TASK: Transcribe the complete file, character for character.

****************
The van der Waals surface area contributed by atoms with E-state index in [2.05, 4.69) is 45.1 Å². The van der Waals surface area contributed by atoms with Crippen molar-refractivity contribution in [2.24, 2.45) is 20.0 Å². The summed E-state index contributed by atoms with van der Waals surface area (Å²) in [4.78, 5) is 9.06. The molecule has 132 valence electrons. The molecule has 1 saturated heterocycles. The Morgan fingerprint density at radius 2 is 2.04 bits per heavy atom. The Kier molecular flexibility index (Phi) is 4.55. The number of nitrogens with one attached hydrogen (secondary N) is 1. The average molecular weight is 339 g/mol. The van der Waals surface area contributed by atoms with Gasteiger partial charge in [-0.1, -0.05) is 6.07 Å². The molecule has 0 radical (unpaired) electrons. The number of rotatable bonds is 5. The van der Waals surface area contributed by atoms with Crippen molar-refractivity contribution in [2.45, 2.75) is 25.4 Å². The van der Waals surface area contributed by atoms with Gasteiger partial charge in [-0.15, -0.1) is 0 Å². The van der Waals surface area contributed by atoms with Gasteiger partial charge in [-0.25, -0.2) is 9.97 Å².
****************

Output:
The van der Waals surface area contributed by atoms with E-state index in [2.05, 4.69) is 45.1 Å². The van der Waals surface area contributed by atoms with Crippen molar-refractivity contribution in [2.24, 2.45) is 20.0 Å². The summed E-state index contributed by atoms with van der Waals surface area (Å²) in [4.78, 5) is 9.06. The molecule has 132 valence electrons. The molecule has 1 saturated heterocycles. The Morgan fingerprint density at radius 2 is 2.04 bits per heavy atom. The Kier molecular flexibility index (Phi) is 4.55. The number of nitrogens with one attached hydrogen (secondary N) is 1. The average molecular weight is 339 g/mol. The van der Waals surface area contributed by atoms with Gasteiger partial charge in [-0.1, -0.05) is 6.07 Å². The molecule has 0 radical (unpaired) electrons. The number of rotatable bonds is 5. The van der Waals surface area contributed by atoms with Crippen molar-refractivity contribution in [2.45, 2.75) is 25.4 Å². The van der Waals surface area contributed by atoms with Gasteiger partial charge in [-0.15, -0.1) is 0 Å². The van der Waals surface area contributed by atoms with Gasteiger partial charge in [-0.25, -0.2) is 9.97 Å².